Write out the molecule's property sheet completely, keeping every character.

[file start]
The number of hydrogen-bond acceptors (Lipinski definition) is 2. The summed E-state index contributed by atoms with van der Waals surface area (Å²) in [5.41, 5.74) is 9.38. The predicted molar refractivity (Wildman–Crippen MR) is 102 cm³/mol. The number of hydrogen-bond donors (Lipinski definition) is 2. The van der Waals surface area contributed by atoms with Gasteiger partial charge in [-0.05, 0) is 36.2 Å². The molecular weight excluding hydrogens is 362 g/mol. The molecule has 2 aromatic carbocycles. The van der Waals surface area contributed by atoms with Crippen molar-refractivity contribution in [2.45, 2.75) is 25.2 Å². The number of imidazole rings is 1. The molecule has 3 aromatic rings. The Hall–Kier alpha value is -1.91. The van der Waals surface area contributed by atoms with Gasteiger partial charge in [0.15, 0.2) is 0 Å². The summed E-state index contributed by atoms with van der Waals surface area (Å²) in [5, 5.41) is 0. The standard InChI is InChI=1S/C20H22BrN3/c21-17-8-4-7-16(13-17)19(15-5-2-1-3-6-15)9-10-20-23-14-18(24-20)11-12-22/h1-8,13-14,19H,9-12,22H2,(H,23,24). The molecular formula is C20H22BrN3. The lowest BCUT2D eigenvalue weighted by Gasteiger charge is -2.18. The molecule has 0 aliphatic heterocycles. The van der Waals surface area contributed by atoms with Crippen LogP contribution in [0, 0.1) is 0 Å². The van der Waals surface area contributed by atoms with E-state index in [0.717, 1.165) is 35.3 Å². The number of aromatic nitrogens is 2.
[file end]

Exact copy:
The number of hydrogen-bond acceptors (Lipinski definition) is 2. The summed E-state index contributed by atoms with van der Waals surface area (Å²) in [5.41, 5.74) is 9.38. The predicted molar refractivity (Wildman–Crippen MR) is 102 cm³/mol. The number of hydrogen-bond donors (Lipinski definition) is 2. The van der Waals surface area contributed by atoms with Gasteiger partial charge in [-0.05, 0) is 36.2 Å². The molecular weight excluding hydrogens is 362 g/mol. The molecule has 2 aromatic carbocycles. The van der Waals surface area contributed by atoms with Crippen molar-refractivity contribution in [2.45, 2.75) is 25.2 Å². The number of imidazole rings is 1. The molecule has 3 aromatic rings. The Hall–Kier alpha value is -1.91. The van der Waals surface area contributed by atoms with Gasteiger partial charge in [0.15, 0.2) is 0 Å². The summed E-state index contributed by atoms with van der Waals surface area (Å²) in [5, 5.41) is 0. The standard InChI is InChI=1S/C20H22BrN3/c21-17-8-4-7-16(13-17)19(15-5-2-1-3-6-15)9-10-20-23-14-18(24-20)11-12-22/h1-8,13-14,19H,9-12,22H2,(H,23,24). The molecular formula is C20H22BrN3. The lowest BCUT2D eigenvalue weighted by Gasteiger charge is -2.18. The molecule has 0 aliphatic heterocycles. The van der Waals surface area contributed by atoms with Crippen LogP contribution in [0, 0.1) is 0 Å². The van der Waals surface area contributed by atoms with E-state index in [0.717, 1.165) is 35.3 Å². The number of aromatic nitrogens is 2.